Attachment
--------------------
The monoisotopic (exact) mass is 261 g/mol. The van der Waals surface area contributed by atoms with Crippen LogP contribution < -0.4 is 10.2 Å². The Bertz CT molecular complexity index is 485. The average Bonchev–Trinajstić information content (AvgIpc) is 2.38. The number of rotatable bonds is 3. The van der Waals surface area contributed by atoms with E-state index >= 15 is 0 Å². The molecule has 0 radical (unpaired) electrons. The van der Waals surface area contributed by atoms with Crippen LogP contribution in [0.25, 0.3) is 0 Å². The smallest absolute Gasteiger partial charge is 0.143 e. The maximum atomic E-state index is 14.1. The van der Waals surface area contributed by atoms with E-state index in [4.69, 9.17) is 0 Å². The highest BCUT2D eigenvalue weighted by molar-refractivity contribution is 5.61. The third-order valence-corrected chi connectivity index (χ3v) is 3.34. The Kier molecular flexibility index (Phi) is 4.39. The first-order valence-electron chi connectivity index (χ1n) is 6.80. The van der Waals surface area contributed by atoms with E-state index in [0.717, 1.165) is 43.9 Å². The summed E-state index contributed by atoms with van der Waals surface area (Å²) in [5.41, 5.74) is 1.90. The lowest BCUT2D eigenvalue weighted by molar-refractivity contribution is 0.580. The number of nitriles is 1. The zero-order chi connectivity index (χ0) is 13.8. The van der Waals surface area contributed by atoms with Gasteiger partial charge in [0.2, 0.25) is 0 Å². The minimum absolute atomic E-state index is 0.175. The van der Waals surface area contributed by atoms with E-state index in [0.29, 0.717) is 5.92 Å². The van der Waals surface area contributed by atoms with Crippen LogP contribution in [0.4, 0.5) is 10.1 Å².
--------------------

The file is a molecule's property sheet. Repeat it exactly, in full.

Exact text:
The monoisotopic (exact) mass is 261 g/mol. The van der Waals surface area contributed by atoms with Crippen LogP contribution < -0.4 is 10.2 Å². The Bertz CT molecular complexity index is 485. The average Bonchev–Trinajstić information content (AvgIpc) is 2.38. The number of rotatable bonds is 3. The van der Waals surface area contributed by atoms with E-state index >= 15 is 0 Å². The molecule has 0 radical (unpaired) electrons. The van der Waals surface area contributed by atoms with Crippen LogP contribution in [0.25, 0.3) is 0 Å². The smallest absolute Gasteiger partial charge is 0.143 e. The maximum atomic E-state index is 14.1. The van der Waals surface area contributed by atoms with E-state index in [4.69, 9.17) is 0 Å². The highest BCUT2D eigenvalue weighted by molar-refractivity contribution is 5.61. The third-order valence-corrected chi connectivity index (χ3v) is 3.34. The Kier molecular flexibility index (Phi) is 4.39. The first-order valence-electron chi connectivity index (χ1n) is 6.80. The van der Waals surface area contributed by atoms with E-state index in [0.717, 1.165) is 43.9 Å². The summed E-state index contributed by atoms with van der Waals surface area (Å²) in [5.41, 5.74) is 1.90. The lowest BCUT2D eigenvalue weighted by molar-refractivity contribution is 0.580. The number of nitriles is 1. The zero-order chi connectivity index (χ0) is 13.8. The van der Waals surface area contributed by atoms with Gasteiger partial charge in [0.2, 0.25) is 0 Å². The minimum absolute atomic E-state index is 0.175. The van der Waals surface area contributed by atoms with E-state index in [0.29, 0.717) is 5.92 Å². The van der Waals surface area contributed by atoms with Crippen LogP contribution in [0.4, 0.5) is 10.1 Å².